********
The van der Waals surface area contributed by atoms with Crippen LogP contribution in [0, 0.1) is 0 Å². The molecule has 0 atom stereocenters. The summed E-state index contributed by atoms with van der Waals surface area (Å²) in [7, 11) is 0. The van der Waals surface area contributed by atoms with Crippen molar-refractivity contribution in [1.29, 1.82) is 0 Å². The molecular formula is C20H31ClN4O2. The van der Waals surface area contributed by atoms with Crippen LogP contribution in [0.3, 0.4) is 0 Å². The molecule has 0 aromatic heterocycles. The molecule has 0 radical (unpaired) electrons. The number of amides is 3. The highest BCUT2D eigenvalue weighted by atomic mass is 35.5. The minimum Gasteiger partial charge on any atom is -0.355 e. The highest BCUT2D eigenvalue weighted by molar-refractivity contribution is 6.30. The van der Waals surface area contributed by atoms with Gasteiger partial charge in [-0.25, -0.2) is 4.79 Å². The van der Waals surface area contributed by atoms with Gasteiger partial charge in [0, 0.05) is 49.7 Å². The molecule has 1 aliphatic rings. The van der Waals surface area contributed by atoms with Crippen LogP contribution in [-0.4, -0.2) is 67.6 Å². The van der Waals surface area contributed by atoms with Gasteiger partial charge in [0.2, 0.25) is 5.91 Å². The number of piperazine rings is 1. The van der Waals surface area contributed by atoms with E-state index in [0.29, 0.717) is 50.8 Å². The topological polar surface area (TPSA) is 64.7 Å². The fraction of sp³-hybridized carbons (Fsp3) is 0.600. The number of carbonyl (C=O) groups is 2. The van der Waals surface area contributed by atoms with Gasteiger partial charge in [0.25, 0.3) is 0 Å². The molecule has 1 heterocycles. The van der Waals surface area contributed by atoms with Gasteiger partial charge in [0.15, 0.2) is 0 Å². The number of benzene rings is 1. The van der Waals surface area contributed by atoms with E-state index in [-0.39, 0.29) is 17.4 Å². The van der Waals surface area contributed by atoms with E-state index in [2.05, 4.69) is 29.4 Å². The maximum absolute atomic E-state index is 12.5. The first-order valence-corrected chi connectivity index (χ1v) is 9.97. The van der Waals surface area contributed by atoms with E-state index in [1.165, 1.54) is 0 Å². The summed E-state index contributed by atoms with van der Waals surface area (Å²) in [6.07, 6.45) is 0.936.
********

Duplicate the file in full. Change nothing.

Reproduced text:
The van der Waals surface area contributed by atoms with Crippen LogP contribution in [0, 0.1) is 0 Å². The molecule has 0 atom stereocenters. The summed E-state index contributed by atoms with van der Waals surface area (Å²) in [7, 11) is 0. The van der Waals surface area contributed by atoms with Crippen molar-refractivity contribution in [1.29, 1.82) is 0 Å². The molecular formula is C20H31ClN4O2. The van der Waals surface area contributed by atoms with Crippen LogP contribution in [0.3, 0.4) is 0 Å². The molecule has 0 aromatic heterocycles. The molecule has 0 radical (unpaired) electrons. The number of amides is 3. The highest BCUT2D eigenvalue weighted by atomic mass is 35.5. The minimum Gasteiger partial charge on any atom is -0.355 e. The highest BCUT2D eigenvalue weighted by molar-refractivity contribution is 6.30. The van der Waals surface area contributed by atoms with Gasteiger partial charge in [-0.25, -0.2) is 4.79 Å². The van der Waals surface area contributed by atoms with Gasteiger partial charge in [0, 0.05) is 49.7 Å². The molecule has 1 aliphatic rings. The van der Waals surface area contributed by atoms with Crippen LogP contribution in [-0.4, -0.2) is 67.6 Å². The van der Waals surface area contributed by atoms with Gasteiger partial charge in [0.2, 0.25) is 5.91 Å². The number of piperazine rings is 1. The van der Waals surface area contributed by atoms with E-state index in [0.29, 0.717) is 50.8 Å². The topological polar surface area (TPSA) is 64.7 Å². The fraction of sp³-hybridized carbons (Fsp3) is 0.600. The number of carbonyl (C=O) groups is 2. The van der Waals surface area contributed by atoms with Gasteiger partial charge in [0.25, 0.3) is 0 Å². The molecule has 1 heterocycles. The van der Waals surface area contributed by atoms with Gasteiger partial charge in [0.15, 0.2) is 0 Å². The number of benzene rings is 1. The van der Waals surface area contributed by atoms with E-state index in [-0.39, 0.29) is 17.4 Å². The van der Waals surface area contributed by atoms with E-state index in [2.05, 4.69) is 29.4 Å². The maximum absolute atomic E-state index is 12.5. The first-order valence-corrected chi connectivity index (χ1v) is 9.97. The van der Waals surface area contributed by atoms with E-state index in [1.165, 1.54) is 0 Å². The summed E-state index contributed by atoms with van der Waals surface area (Å²) in [6.07, 6.45) is 0.936.